Communities can connect with local projects thanks to free technology such as Google Maps, writes Birmingham University’s knowledge transfer associate Tom Lawrence.
Sandwell and west Birmingham are two areas of significant deprivation going through major regeneration programmes, with developments including a new hospital, new community clinics, and regeneration in town centres.
A key organisation involved with the regeneration work is the Right Care Right Here programme, an ambitious project designed to change the way health and social care is delivered in the Sandwell and Heart of Birmingham primary care trust areas.
The programme is a partnership of eight statutory organisations; Sandwell PCT, Heart of Birmingham Teaching PCT, Sandwell and West Birmingham Hospitals Trust (including Sandwell Community Healthcare Services), Sandwell Metropolitan Borough Council, Birmingham City Council, Birmingham and Solihull Mental Health Foundation Trust, Black Country Partnership Foundation Trust and Birmingham Community Healthcare Trust.
Right Care Right Here is committed to improving health and the quality of health and social care services by:
- delivering a new specialist hospital in Smethwick;
- bringing more health services to local community settings, so that elements of healthcare are closer to home;
- ensuring that people have the opportunity to benefit from healthier lifestyles;
- ensuring all health services meet the specific needs of local people.
The focus point for achieving this is the new specialist hospital in Smethwick for Sandwell and West Birmingham Hospitals Trust. The programme has also pledged to create jobs, bring in £750m of investment to the local area and provide health services from buildings which are accessible by foot, bicycle and public transport.
Another major consideration is coordinating with other regeneration work taking place across a variety of agencies and ensuring the public are fully informed. The premise is to ensure the impact of joint efforts achieves much more than single organisations can, especially as these organisations’ objectives, including getting local people into jobs to improve economic wellbeing, and promoting healthy food and lifestyles choices, are so similar.
One of the main problems was the lack of shared information between organisations. There was a willingness to share information but not a particularly suitable way to achieve this. This caused problems as councils, PCTs and other organisations lacked knowledge about regeneration work outside of their area.
Commissioned by Right Care Right Here to develop a tool to track regional regeneration, I devised an online map to achieve a shared and standard platform to preview all of the regeneration work taking place in Sandwell and Heart of Birmingham.
Plotting a course
The map was created using Google Maps, which is free for non-commercial use. The idea for using this software came after seeing a flu shot finder that allowed people in the US to find locations where swine and seasonal flu vaccinations were available. It seemed a simple and useful way of sharing information.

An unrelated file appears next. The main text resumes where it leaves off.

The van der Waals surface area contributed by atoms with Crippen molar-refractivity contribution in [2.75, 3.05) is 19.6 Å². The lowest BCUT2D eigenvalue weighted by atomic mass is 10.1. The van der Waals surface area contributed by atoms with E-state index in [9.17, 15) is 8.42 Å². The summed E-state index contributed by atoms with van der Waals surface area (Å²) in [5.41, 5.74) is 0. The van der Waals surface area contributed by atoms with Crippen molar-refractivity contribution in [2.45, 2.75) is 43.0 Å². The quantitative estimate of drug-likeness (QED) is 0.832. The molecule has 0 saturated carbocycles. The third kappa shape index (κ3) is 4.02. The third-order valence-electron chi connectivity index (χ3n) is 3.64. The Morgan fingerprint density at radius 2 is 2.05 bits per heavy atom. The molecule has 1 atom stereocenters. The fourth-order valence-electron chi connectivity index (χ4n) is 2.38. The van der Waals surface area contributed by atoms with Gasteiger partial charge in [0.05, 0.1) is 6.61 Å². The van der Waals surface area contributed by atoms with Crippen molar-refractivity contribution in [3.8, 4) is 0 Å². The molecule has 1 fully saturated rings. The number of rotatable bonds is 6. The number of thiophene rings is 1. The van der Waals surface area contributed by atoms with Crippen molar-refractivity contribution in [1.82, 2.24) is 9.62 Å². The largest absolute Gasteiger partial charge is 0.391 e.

The interactive map plotted where the work was taking place, a picture of how the area would look when the work was completed, a brief description of what work was taking place, details of the lead on the project and links to further information. All of the information uploaded was public facing so local organisations could integrate the interactive map on to various community websites.
The most difficult part of this piece of work was obtaining the most up to date information from partners, but once the usefulness of the tool became apparent the information was very forthcoming.
The feedback for the mapping work has been extremely positive and partners have been impressed by the effectiveness and simplicity. The interactive mapping has allowed for the first time all the regional regeneration work to sit together and be updated live. Also organisations understand what regeneration work is happening across organisational and political borders. The other main benefit has been the ability for information to be updated quickly and easily. Organisations are responsible for updating their own content, the intention being that they take ownership and keep the information fresh and relevant. This also avoids an expensive bureaucratic centralised approach.
The public now have a map they can navigate to show them what is happening in their immediate neighbourhoods and regionally. The mapping has already had more than 3,000 views, evidence that the work has been of interest not just to policy makers but the community. Several regional organisations have expressed an interest in using the mapping on their websites.
This approach is transferable to other local health economies that need to share information and encourages joint partnership. In theory there are no limits to its application in pulling information together from a variety of sources, with the ability for all to access and see in real time. l